Martine Durier-Copp | SAM Board Chair
Dr. Martine Durier-Copp is multi-lingual academic administrator currently serving as the Acting Vice President, Academic and Research at NSCAD University. She also serves as a member of the Creative Nova Scotia Leadership Council. Martine is a passionate arts champion and practitioner. She is the Artistic Director of Flamenco en Rouge (a long-time SAM Client). We are so lucky and thankful to have Martine’s brilliance, enthusiasm, and kindness at our Board table.
How did you come to be connected with SAM?
Prior to joining the board, I had heard of the wonderful work being done by SAM, of course. So when I was invited by then Chair, Nancy Morgan, to join the board, I couldn’t refuse! I am so fortunate to be current Chair, inspired by a very dynamic and committed Board and a staff powerhouse!
What has been your favourite arts/culture experience?
As artistic director/dancer/choreographer of Flamenco en Rouge, my favourite arts/culture experience has been my annual (until 2021!) trip to Southern Spain (Jerez de la Frontera – the capital of flamenco!) to completely immerse myself in the flamenco culture for a month every year. These four weeks are a totally immersive experience of daily classes, practice sessions, attendance at performances, both formal (in theatres and tablaos – flamenco taverns) and informal (at peñas, or flamenco clubs, or at local flamencos’ homes), as well as research at the Centro andaluz del flamenco ( the most complete flamenco library and videography centre in the world).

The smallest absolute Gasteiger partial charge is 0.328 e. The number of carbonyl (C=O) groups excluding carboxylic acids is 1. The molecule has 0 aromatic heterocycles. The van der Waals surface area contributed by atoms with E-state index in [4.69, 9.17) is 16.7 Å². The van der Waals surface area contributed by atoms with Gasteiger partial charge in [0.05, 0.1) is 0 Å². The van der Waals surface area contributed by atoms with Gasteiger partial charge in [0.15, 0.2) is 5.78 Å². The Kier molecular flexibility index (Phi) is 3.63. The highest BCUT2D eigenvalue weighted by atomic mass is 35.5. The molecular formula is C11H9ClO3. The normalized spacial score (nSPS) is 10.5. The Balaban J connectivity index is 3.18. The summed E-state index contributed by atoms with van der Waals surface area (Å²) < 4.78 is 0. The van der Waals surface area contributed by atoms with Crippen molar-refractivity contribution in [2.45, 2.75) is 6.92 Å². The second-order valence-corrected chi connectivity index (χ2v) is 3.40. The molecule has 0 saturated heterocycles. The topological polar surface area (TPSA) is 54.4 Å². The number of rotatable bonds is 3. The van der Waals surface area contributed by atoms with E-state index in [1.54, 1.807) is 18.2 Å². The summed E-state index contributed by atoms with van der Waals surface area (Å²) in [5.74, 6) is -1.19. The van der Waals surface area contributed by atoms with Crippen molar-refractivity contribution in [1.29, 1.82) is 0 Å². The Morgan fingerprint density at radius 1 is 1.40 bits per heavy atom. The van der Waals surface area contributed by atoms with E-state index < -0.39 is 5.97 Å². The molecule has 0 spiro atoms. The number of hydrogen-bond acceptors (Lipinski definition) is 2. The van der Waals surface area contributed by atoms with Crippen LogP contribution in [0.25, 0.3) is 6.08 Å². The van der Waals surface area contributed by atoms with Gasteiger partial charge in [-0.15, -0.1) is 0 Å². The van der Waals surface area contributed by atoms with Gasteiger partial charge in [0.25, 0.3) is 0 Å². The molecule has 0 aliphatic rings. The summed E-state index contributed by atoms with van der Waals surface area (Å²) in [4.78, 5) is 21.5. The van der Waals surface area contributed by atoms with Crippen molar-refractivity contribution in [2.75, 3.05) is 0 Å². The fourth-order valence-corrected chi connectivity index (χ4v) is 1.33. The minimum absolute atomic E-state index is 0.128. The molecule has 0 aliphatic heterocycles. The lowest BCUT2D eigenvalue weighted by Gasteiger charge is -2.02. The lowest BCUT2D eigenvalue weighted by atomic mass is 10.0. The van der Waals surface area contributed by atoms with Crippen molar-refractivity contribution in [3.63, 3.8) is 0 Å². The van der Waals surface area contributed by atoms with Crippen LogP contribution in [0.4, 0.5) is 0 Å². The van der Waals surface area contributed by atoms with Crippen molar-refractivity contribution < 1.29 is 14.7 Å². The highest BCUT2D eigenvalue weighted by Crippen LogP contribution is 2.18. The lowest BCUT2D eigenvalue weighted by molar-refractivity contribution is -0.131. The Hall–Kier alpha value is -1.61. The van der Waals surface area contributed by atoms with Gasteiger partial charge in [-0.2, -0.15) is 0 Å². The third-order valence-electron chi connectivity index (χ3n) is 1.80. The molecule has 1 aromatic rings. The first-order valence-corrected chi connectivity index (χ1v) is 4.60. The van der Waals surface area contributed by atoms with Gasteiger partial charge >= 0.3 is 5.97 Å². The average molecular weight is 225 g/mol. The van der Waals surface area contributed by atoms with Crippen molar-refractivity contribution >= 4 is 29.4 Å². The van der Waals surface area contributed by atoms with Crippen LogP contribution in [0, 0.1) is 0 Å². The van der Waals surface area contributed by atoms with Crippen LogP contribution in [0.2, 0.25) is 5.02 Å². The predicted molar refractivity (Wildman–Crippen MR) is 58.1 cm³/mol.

I have been making this annual trip for close to twenty years, and it is truly restorative from a creative, spiritual, mental and physical health perspective, as I walk the beautiful streets and beaches of Andalucía, breathing in the beauty, history and culture!
What is your favourite SAM memory?
Why do you feel the arts are important to society?
The arts are the lifeline of society – how society sees and expresses itself – they also constitute a critical socio-economic component of our culture – through the creative economy. I have had the good fortune of having had a culturally and artistically rich and diverse life since childhood, as my Mother was a painter, and I grew up surrounded by her passionate canvases, through my studies of music and musicology, attendance at concerts and performances, and through my own dance practice. The arts have nourished me and sustained me!!
What are your hopes for SAM’s future?
My vision for SAM involves it playing an essential role in the reconstruction of the arts post-COVID, in providing artists with skills, know-how and resources to rebuild their practices, audiences, and regain the confidence and momentum to move forward.
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